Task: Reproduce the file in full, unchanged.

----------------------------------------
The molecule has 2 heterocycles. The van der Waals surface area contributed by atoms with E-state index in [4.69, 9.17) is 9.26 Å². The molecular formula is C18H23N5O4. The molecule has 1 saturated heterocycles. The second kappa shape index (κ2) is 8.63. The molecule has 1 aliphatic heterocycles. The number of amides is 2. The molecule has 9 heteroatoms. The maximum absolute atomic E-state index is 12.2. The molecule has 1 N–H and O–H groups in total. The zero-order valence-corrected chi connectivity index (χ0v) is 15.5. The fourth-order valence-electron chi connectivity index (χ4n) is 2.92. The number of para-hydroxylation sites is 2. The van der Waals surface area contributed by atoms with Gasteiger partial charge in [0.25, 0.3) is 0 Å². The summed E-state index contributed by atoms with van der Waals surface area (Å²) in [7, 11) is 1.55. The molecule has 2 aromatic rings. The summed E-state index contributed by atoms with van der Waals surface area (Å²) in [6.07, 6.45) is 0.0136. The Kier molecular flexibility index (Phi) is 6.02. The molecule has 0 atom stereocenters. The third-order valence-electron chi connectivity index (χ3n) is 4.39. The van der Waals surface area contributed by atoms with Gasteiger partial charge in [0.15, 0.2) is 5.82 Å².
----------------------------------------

The molecule has 2 heterocycles. The van der Waals surface area contributed by atoms with E-state index in [4.69, 9.17) is 9.26 Å². The molecular formula is C18H23N5O4. The molecule has 1 saturated heterocycles. The second kappa shape index (κ2) is 8.63. The molecule has 1 aliphatic heterocycles. The number of amides is 2. The molecule has 9 heteroatoms. The maximum absolute atomic E-state index is 12.2. The molecule has 1 N–H and O–H groups in total. The zero-order valence-corrected chi connectivity index (χ0v) is 15.5. The fourth-order valence-electron chi connectivity index (χ4n) is 2.92. The number of para-hydroxylation sites is 2. The van der Waals surface area contributed by atoms with Gasteiger partial charge in [0.25, 0.3) is 0 Å². The summed E-state index contributed by atoms with van der Waals surface area (Å²) in [7, 11) is 1.55. The molecule has 2 aromatic rings. The summed E-state index contributed by atoms with van der Waals surface area (Å²) in [6.07, 6.45) is 0.0136. The Kier molecular flexibility index (Phi) is 6.02. The molecule has 0 atom stereocenters. The third-order valence-electron chi connectivity index (χ3n) is 4.39. The van der Waals surface area contributed by atoms with Gasteiger partial charge in [0.15, 0.2) is 5.82 Å².